Antonius Kho




At The Oberoi Hotel, Bali

From 08 November to 08 December, 2016.


Antonius Kho


Antonius Kho was born a “Chinese-Indonesian” in Klaten, a small town of central Java, an “alien”, to a point, in his land. To him, when he was child, the Wayang, Batik and other images of the Javanese world came piecemeal through the jumble and rumble of the life of the streets. As references rather than living symbols and carriers of meaning. Meaning was with Buddha and the Tao wisdom. It was the candle put to burn with incense in front of the family shrine. And like the candle it too was withering, as withered all the Chinese mores and customs. Antonius Kho’s real tradition, thus, was essentially a mosaic of beliefs and visual symbols: the paradoxes roots of a modernity.

This modernity was given concepts and shape first at the Arts School of the Bandung Institute of Technology, that has to this day inspired most of Indonesian modernism, then at the Academy of Fine Arts of Cologne, Germany, where he was initiated on the ground to the historical logic of the Western art scene. Ever torn between the various layers of his identity, Antonius Kho now shares his time between Cologne and Ubud, Bali, and exhibits regularly both in Europe and in Indonesia. Like the masks he so much love to paint, his life has two facets, and his identity lies in this ambiguity.
Apart from his career as a painter, Kho is also known as an organizer. He set up in 1995 “Tata Ubud”, a one month “open studio” exhibition as a marketing alternative to the conventional galleries. He has also organized various encounters between Indonesian and Western artists.
Kho’s works, like his culture, are mosaic: they consist of vignettes of yellowish tones scattered across the canvas in an obsessive patterning of human figures and masks. When looking at it, though, it is impossible to focus on these individual patterns or sub-patterns, one’s attention is drawn away, made to run from one color surface to the other, dance across the canvas from one tone to the other, until this visual search indentifies signs: eyes. Eyes lurk everywhere in Kho’s works, “They are the ultimate presence or truth” he explains, therefore the life behind the mask-and, from an aesthetic point of view, the figurative meaning of otherwise highly structured works. Kho’s paintings are indeed eerily, figurative while having the formal qualities of abstraction. They can thus be interpreted at both levels, without the one interfering on the other. One may let oneself be either haunted by the weird presence of the “eyes” and masks or entranced by the hypnotic quality of the color patterns.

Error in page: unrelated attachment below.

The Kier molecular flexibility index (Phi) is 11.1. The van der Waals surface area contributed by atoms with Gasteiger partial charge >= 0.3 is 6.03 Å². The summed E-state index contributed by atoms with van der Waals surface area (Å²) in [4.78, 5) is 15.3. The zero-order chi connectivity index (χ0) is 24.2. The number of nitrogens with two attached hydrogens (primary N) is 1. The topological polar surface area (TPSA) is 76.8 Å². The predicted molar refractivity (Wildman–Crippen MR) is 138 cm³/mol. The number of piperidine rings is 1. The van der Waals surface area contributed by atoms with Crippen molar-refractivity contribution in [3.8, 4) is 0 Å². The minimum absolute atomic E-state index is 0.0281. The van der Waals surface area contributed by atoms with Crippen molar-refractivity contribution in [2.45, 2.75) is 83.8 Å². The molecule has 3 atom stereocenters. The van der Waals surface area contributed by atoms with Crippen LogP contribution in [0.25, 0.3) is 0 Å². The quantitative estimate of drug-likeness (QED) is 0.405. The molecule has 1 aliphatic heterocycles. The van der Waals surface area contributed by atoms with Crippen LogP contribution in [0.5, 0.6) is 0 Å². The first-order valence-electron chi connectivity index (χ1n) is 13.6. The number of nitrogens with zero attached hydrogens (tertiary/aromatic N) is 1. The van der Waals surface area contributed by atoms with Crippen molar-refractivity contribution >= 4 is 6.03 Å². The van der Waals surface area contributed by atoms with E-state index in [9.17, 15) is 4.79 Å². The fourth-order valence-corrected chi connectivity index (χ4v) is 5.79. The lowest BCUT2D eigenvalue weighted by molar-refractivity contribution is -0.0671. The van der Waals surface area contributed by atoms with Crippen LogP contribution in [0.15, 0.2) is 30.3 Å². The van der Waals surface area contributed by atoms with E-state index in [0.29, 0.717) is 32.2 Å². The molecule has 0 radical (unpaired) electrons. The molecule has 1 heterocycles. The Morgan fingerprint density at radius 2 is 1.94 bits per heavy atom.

Antonius Kho sources of inspiration are multiple. Batik designs and the figures of the “Wayang” puppet show theater alike have probably provided his visual memory with the notion of pattern. The artist was for some time a batik painter. As for Wayang, the principal vehicle of Javanese ideas and narratives, its puppets are codified too so as to enable an immediate by the symbolic content of these traditions, “ideologically” alien to him, but by their form. His approach is thus definitely modern. “It is not the symbols which I borrow, he says, but the images. I recreate a meaning for my own use. Hence the formal restructuring of my patterns into modern compositions. “Concerning color, through, it is nature that plays the main role: “I like to take my inspiration from the life of nature”, he says, “I like most of all the butterflies, for their fluttering quality of color”.
To sum it up Kho’s best works can be equated to musical composition. Forms endlessly transform themselves into meaning, and meaning into color. By the magic of creation, a melody is born.


Prof. Jean Couteau Ph.D.


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